The peanut vendor shook a cowbell and hollered. The home team
raced across the diamond, and thirty thousand people shouted
all at once, as if an army of liberation rolled down Bedford Avenue.
My father shouted, too. He wanted to see The Trouble Ball.

On my father's island, there were hurricanes and tuberculosis, dissidents in jail
and baseball. The loudspeakers boomed: Satchel Paige pitching for the Brujos
of Guayama. From the Negro Leagues he brought the gifts of Baltasar the King;
from a bench on the plaza he told the secrets of a thousand pitches: The Trouble Ball,
The Triple Curve, The Bat Dodger, The Midnight Creeper, The Slow Gin Fizz,
The Thoughtful Stuff. Pancho Coímbre hit rainmakers for the Leones of Ponce;
Satchel sat the outfielders in the grass to play poker, windmilled three pitches
to the plate, and Pancho spun around three times. He couldn't hit The Trouble Ball.

At Ebbets Field, the first pitch echoed in the mitt of Mickey Owen,
the catcher for the Dodgers who never let the ball escape his glove.
A boy off the boat, my father shelled peanuts, waiting for Satchel Paige
to steer his gold Cadillac from the bullpen to the mound, just as he would
navigate the streets of Guayama. Yet Satchel never tipped his cap that day.
¿Dónde están los negros? asked the boy. Where are the Negro players?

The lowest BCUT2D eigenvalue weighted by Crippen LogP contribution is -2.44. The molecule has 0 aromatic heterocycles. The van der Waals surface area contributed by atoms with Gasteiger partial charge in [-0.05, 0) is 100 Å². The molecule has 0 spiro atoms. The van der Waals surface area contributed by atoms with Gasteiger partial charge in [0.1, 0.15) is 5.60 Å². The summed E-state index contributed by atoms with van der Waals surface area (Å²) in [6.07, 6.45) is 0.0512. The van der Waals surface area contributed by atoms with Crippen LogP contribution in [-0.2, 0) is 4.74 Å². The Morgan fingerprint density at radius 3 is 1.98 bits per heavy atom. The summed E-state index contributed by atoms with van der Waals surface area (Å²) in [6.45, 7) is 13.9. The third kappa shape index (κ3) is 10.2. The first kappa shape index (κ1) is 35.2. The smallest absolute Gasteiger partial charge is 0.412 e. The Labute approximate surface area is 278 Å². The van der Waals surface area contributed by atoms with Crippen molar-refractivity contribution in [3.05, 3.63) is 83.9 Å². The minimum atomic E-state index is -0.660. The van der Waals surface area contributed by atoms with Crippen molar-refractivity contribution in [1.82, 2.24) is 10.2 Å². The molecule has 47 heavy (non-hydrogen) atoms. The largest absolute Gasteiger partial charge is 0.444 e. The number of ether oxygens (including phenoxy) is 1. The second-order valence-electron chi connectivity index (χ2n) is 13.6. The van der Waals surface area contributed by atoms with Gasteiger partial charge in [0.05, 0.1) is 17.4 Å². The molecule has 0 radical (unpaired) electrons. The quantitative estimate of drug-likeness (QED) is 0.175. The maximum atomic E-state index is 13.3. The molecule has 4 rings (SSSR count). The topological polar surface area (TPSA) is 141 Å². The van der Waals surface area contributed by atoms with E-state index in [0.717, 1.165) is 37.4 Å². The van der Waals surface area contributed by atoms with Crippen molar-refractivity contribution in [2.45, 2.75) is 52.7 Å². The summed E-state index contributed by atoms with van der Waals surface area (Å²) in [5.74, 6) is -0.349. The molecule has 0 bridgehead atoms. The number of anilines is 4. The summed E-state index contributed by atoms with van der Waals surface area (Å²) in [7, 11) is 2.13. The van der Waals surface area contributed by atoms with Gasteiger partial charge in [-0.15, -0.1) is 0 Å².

No los dejan, his father softly said. They don't let them play here.
Mickey Owen would never have to dive for The Trouble Ball.

It was then that the only brown boy at Ebbets Field felt himself
levitate above the grandstand and the diamond, another banner
at the ballgame. From up high he could see that everyone was white,
and their whiteness was impossible, like snow in Puerto Rico,
and just as silent, so he could not hear the cowbell, or the trombone,
or the Dodger fans howling with glee at the bases-loaded double.
He understood why his father whispered in Spanish: everybody
in the stands might overhear the secret of The Trouble Ball.

At Ebbets Field in 1941, the Dodgers met the Yankees in the World Series.
Mickey Owen dropped the third strike with two outs in the ninth inning
of Game Four, flailing like a lobster in the grip of a laughing fisherman,
and the Yankees stamped their spikes across the plate to win. Brooklyn,
the borough of churches, prayed for his fumbling soul. This was the reason
statues of the Virgin leaked tears and the fathers of Brooklyn drank,
not the banishment of Satchel Paige to doubleheaders in Bismarck,
North Dakota. There were no rosaries or boilermakers for The Trouble Ball.

My father would return to baseball on 108th Street. He pitched for the Crusaders,
kicking high like Satchel, riding the team bus painted with four-leaf clovers, seasick
all the way to Hackensack or the Brooklyn Parade Grounds. One day he jammed